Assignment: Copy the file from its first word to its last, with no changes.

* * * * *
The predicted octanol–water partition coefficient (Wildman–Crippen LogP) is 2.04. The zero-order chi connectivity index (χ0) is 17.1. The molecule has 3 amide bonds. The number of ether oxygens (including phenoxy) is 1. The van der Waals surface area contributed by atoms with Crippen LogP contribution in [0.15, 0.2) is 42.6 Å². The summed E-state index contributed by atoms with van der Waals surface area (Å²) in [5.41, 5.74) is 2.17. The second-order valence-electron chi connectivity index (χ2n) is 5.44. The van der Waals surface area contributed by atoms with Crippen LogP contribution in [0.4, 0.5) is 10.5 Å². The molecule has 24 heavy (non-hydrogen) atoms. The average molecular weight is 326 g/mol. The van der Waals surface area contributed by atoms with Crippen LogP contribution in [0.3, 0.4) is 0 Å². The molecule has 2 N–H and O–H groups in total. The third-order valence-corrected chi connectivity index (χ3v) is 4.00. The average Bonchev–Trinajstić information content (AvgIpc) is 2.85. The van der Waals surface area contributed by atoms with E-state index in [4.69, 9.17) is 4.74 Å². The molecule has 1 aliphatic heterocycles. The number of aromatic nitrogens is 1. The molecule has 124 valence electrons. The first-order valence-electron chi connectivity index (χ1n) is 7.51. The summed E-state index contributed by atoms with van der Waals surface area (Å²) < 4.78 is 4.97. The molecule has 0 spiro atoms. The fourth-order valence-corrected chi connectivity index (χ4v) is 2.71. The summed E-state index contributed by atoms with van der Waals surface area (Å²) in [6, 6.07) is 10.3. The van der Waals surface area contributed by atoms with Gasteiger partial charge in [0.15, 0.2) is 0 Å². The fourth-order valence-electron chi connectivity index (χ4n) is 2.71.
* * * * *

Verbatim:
The predicted octanol–water partition coefficient (Wildman–Crippen LogP) is 2.04. The zero-order chi connectivity index (χ0) is 17.1. The molecule has 3 amide bonds. The number of ether oxygens (including phenoxy) is 1. The van der Waals surface area contributed by atoms with Crippen LogP contribution in [0.15, 0.2) is 42.6 Å². The summed E-state index contributed by atoms with van der Waals surface area (Å²) in [5.41, 5.74) is 2.17. The second-order valence-electron chi connectivity index (χ2n) is 5.44. The van der Waals surface area contributed by atoms with Crippen LogP contribution in [0.4, 0.5) is 10.5 Å². The molecule has 24 heavy (non-hydrogen) atoms. The average molecular weight is 326 g/mol. The van der Waals surface area contributed by atoms with Crippen LogP contribution in [0.3, 0.4) is 0 Å². The molecule has 2 N–H and O–H groups in total. The third-order valence-corrected chi connectivity index (χ3v) is 4.00. The average Bonchev–Trinajstić information content (AvgIpc) is 2.85. The van der Waals surface area contributed by atoms with E-state index in [4.69, 9.17) is 4.74 Å². The molecule has 1 aliphatic heterocycles. The number of aromatic nitrogens is 1. The molecule has 124 valence electrons. The first-order valence-electron chi connectivity index (χ1n) is 7.51. The summed E-state index contributed by atoms with van der Waals surface area (Å²) < 4.78 is 4.97. The molecule has 0 spiro atoms. The fourth-order valence-corrected chi connectivity index (χ4v) is 2.71. The summed E-state index contributed by atoms with van der Waals surface area (Å²) in [6, 6.07) is 10.3. The van der Waals surface area contributed by atoms with Gasteiger partial charge in [0.15, 0.2) is 0 Å². The fourth-order valence-electron chi connectivity index (χ4n) is 2.71.